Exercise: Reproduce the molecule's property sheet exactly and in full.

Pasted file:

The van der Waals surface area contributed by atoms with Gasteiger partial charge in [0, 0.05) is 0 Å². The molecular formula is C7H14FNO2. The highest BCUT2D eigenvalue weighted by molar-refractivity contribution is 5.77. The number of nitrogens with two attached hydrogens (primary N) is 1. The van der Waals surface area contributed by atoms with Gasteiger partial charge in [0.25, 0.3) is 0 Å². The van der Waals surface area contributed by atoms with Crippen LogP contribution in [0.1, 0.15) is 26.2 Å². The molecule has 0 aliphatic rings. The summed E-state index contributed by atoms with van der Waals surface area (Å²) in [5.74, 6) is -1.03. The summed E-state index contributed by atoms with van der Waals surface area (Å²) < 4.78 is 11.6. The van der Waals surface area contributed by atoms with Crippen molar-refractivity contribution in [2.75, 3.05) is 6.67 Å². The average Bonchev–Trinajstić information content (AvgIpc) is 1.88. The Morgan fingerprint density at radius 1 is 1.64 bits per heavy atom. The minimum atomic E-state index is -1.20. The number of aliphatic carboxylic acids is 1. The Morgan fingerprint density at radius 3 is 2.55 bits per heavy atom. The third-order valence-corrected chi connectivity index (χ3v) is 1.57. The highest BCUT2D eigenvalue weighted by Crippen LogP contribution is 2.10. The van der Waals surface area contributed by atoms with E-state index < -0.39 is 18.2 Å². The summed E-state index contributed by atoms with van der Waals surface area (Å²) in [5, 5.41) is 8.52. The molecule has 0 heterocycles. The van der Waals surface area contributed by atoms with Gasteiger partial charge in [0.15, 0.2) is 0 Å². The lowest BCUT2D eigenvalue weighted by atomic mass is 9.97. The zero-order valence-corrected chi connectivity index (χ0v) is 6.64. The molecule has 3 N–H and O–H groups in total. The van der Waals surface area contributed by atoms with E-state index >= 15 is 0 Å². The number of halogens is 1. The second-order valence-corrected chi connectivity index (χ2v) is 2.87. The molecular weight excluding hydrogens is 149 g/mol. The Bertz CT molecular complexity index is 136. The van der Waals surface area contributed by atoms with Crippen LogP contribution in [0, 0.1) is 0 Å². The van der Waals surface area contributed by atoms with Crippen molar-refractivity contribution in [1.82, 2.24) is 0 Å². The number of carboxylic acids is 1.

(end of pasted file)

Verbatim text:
The van der Waals surface area contributed by atoms with Gasteiger partial charge in [0, 0.05) is 0 Å². The molecular formula is C7H14FNO2. The highest BCUT2D eigenvalue weighted by molar-refractivity contribution is 5.77. The number of nitrogens with two attached hydrogens (primary N) is 1. The van der Waals surface area contributed by atoms with Gasteiger partial charge in [0.25, 0.3) is 0 Å². The van der Waals surface area contributed by atoms with Crippen LogP contribution in [0.1, 0.15) is 26.2 Å². The molecule has 0 aliphatic rings. The summed E-state index contributed by atoms with van der Waals surface area (Å²) in [5.74, 6) is -1.03. The summed E-state index contributed by atoms with van der Waals surface area (Å²) < 4.78 is 11.6. The van der Waals surface area contributed by atoms with Crippen molar-refractivity contribution in [2.75, 3.05) is 6.67 Å². The average Bonchev–Trinajstić information content (AvgIpc) is 1.88. The Morgan fingerprint density at radius 1 is 1.64 bits per heavy atom. The minimum atomic E-state index is -1.20. The number of aliphatic carboxylic acids is 1. The Morgan fingerprint density at radius 3 is 2.55 bits per heavy atom. The third-order valence-corrected chi connectivity index (χ3v) is 1.57. The highest BCUT2D eigenvalue weighted by Crippen LogP contribution is 2.10. The van der Waals surface area contributed by atoms with E-state index < -0.39 is 18.2 Å². The summed E-state index contributed by atoms with van der Waals surface area (Å²) in [5, 5.41) is 8.52. The molecule has 0 heterocycles. The van der Waals surface area contributed by atoms with Gasteiger partial charge in [0.15, 0.2) is 0 Å². The lowest BCUT2D eigenvalue weighted by atomic mass is 9.97. The zero-order valence-corrected chi connectivity index (χ0v) is 6.64. The molecule has 3 N–H and O–H groups in total. The van der Waals surface area contributed by atoms with E-state index >= 15 is 0 Å². The number of halogens is 1. The second-order valence-corrected chi connectivity index (χ2v) is 2.87. The molecular weight excluding hydrogens is 149 g/mol. The Bertz CT molecular complexity index is 136. The van der Waals surface area contributed by atoms with Crippen LogP contribution in [0, 0.1) is 0 Å². The van der Waals surface area contributed by atoms with Crippen molar-refractivity contribution in [1.82, 2.24) is 0 Å². The number of carboxylic acids is 1.